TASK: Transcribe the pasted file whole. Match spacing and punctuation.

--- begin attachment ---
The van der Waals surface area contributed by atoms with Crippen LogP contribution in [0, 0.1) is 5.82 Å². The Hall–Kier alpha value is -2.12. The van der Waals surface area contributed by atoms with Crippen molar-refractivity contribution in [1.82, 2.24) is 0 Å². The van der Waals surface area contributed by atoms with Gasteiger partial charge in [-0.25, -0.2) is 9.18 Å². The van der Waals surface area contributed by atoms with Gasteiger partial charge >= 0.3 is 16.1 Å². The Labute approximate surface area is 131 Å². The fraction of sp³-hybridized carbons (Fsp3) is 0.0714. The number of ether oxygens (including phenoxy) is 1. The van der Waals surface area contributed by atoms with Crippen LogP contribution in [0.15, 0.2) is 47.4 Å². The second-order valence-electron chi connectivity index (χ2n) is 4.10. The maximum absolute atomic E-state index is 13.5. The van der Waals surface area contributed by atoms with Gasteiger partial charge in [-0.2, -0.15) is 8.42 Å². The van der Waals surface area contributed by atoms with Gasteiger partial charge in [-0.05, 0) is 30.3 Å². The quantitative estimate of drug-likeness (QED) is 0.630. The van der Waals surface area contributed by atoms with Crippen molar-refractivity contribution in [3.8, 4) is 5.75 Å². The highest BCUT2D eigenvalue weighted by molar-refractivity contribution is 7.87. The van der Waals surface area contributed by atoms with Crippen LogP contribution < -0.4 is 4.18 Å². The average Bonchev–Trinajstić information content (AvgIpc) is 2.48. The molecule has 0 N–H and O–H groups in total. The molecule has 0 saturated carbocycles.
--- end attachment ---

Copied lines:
The van der Waals surface area contributed by atoms with Crippen LogP contribution in [0, 0.1) is 5.82 Å². The Hall–Kier alpha value is -2.12. The van der Waals surface area contributed by atoms with Crippen molar-refractivity contribution in [1.82, 2.24) is 0 Å². The van der Waals surface area contributed by atoms with Gasteiger partial charge in [-0.25, -0.2) is 9.18 Å². The van der Waals surface area contributed by atoms with Gasteiger partial charge >= 0.3 is 16.1 Å². The Labute approximate surface area is 131 Å². The fraction of sp³-hybridized carbons (Fsp3) is 0.0714. The number of ether oxygens (including phenoxy) is 1. The van der Waals surface area contributed by atoms with Crippen LogP contribution in [0.15, 0.2) is 47.4 Å². The second-order valence-electron chi connectivity index (χ2n) is 4.10. The maximum absolute atomic E-state index is 13.5. The van der Waals surface area contributed by atoms with Gasteiger partial charge in [-0.2, -0.15) is 8.42 Å². The van der Waals surface area contributed by atoms with Gasteiger partial charge in [-0.05, 0) is 30.3 Å². The quantitative estimate of drug-likeness (QED) is 0.630. The van der Waals surface area contributed by atoms with Crippen molar-refractivity contribution in [3.8, 4) is 5.75 Å². The highest BCUT2D eigenvalue weighted by molar-refractivity contribution is 7.87. The van der Waals surface area contributed by atoms with Crippen LogP contribution < -0.4 is 4.18 Å². The average Bonchev–Trinajstić information content (AvgIpc) is 2.48. The molecule has 0 N–H and O–H groups in total. The molecule has 0 saturated carbocycles.